NDI assists the women’s committee in congress, which has successfully advocated for greater gender equity in the national budget and continues to advocate for a minimum requirement for the inclusion of women on all party candidate lists. In addition, NDI is working with the indigenous committee in congress, along with civil society and party leaders, to better advocate for laws that are a priority for indigenous communities, such as laws that address rural development and sacred lands.

Electoral Reform

NDI supports the Guatemalan Congress as it reforms election law to promote a more credible electoral process and a more representative, democratic political party system. This involves congressional leaders engaging with the TSE and civil society to reach consensus on reforms.  

Congressional Strengthening

NDI is working with congress to make its internal procedures and functions more transparent and effective. This includes helping leaders develop and approve priority legislation—with a particular focus on citizen security and justice—to promote greater public engagement and confidence in the legislative process.

Past NDI Programs

Election Observation 

NDI observed the 1990 elections and monitored the effects of political violence throughout the campaign. NDI's pre-election and election day delegations urged Guatemala to safeguard its citizenry from human rights abuses and seek greater political participation by the country's indigenous people.

In 2003, NDI supported Guatemala’s first nationwide election monitoring effort by Mirador Electoral (Election Watch), a coalition of civic groups. NDI helped Mirador protect the
integrity of the election process by issuing pre-election statements and election day releases that helped hold the TSE accountable to citizens; documenting incidents of political violence, intimidation and coercion for the Guatemalan Human Rights Ombudsman’s Office; conducting a statistically based  audit of the voter registry to verify its accuracy; and organizing a national network of observers that collected systematic information on voting and counting processes on election day. On election day, Mirador alerted the TSE to problems with indelible ink and long lines at polling places. The TSE responded by extending voting hours and issuing instructions to poll workers on the proper use of ink to prevent double voting.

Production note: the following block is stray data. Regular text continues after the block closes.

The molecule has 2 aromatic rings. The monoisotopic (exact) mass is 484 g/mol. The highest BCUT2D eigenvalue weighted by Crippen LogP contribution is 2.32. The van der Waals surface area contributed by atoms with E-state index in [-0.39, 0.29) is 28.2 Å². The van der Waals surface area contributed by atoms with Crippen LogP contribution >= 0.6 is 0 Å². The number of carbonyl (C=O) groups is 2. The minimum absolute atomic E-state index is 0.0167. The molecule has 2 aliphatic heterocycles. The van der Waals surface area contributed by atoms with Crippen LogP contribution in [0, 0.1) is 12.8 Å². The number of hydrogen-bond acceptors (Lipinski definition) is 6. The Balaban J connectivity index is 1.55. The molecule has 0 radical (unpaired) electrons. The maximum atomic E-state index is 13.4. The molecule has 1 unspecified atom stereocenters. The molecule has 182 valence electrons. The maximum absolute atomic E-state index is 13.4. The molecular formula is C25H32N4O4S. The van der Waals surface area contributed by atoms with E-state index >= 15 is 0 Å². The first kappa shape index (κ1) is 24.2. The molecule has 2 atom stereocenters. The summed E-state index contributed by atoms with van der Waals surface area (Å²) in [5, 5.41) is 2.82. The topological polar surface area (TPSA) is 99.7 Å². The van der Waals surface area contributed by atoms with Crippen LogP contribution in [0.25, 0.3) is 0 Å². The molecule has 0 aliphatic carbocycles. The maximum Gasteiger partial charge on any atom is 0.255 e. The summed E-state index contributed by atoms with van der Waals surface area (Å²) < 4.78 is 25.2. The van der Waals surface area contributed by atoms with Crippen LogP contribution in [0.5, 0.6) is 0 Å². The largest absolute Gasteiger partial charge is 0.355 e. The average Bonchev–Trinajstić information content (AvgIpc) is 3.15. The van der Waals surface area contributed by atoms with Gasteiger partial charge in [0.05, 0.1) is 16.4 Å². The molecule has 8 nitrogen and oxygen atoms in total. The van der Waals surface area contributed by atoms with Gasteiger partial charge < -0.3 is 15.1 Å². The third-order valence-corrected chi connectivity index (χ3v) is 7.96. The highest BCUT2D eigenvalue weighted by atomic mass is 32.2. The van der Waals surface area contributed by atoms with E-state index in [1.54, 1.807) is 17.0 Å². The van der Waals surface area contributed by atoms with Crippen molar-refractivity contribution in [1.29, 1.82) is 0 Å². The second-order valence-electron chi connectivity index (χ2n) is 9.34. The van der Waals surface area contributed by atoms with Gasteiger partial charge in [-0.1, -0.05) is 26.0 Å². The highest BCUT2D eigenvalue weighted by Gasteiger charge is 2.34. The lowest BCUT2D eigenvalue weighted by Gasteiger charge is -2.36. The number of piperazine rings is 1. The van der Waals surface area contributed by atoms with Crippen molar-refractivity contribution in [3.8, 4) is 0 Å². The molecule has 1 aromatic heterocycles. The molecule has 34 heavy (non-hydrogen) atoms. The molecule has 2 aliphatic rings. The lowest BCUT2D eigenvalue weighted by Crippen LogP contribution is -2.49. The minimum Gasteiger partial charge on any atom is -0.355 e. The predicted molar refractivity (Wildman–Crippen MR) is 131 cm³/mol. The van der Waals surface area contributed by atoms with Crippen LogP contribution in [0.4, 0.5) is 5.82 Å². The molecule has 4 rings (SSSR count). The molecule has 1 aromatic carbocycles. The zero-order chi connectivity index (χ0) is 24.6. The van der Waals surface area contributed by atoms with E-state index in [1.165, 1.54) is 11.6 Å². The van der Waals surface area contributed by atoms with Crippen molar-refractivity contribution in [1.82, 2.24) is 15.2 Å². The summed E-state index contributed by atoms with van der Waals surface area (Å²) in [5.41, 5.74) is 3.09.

In 2007, NDI again supported Mirador’s comprehensive pre-election and election day observation effort, including auditing the voter registry; monitoring election authorities, political parties and media; and a systematic qualitative and quantitative observation on election day, including a parallel vote tabulation (PVT), an independent check of the official election results. Mirador also worked with indigenous partner groups to track the inclusion of indigenous issues in the electoral process.

Partnering with the Latin American Faculty of Social Sciences (FLACSO), NDI supported a comprehensive study of barriers to indigenous political participation in Guatemala. FLACSO and NDI experts used surveys in four communities to research why indigenous citizens vote at a lower rate relative to their non-indigenous counterparts in Guatemala. The 2008 study found that lack of a proper identification card—rather than a lack of interest—was the main reason that Guatemalans across all ethnic groups did not vote.

Leading up to the 2011 elections, NDI supported election observation projects of eight different civic groups, focusing on election-related violence, campaign spending, alleged vote-buying and intimidation, and indigenous and women’s participation. NDI also assisted Acción Ciudadana (Citizen Action), a member of the Mirador coalition, to organize a PVT in the first and second rounds.  Following the election, the Institute began working with civil society groups and congress to generate dialogue on electoral reforms such as greater transparency in party financing and greater consolidation of the country’s fragmented political parties — reforms based on the findings from observation projects.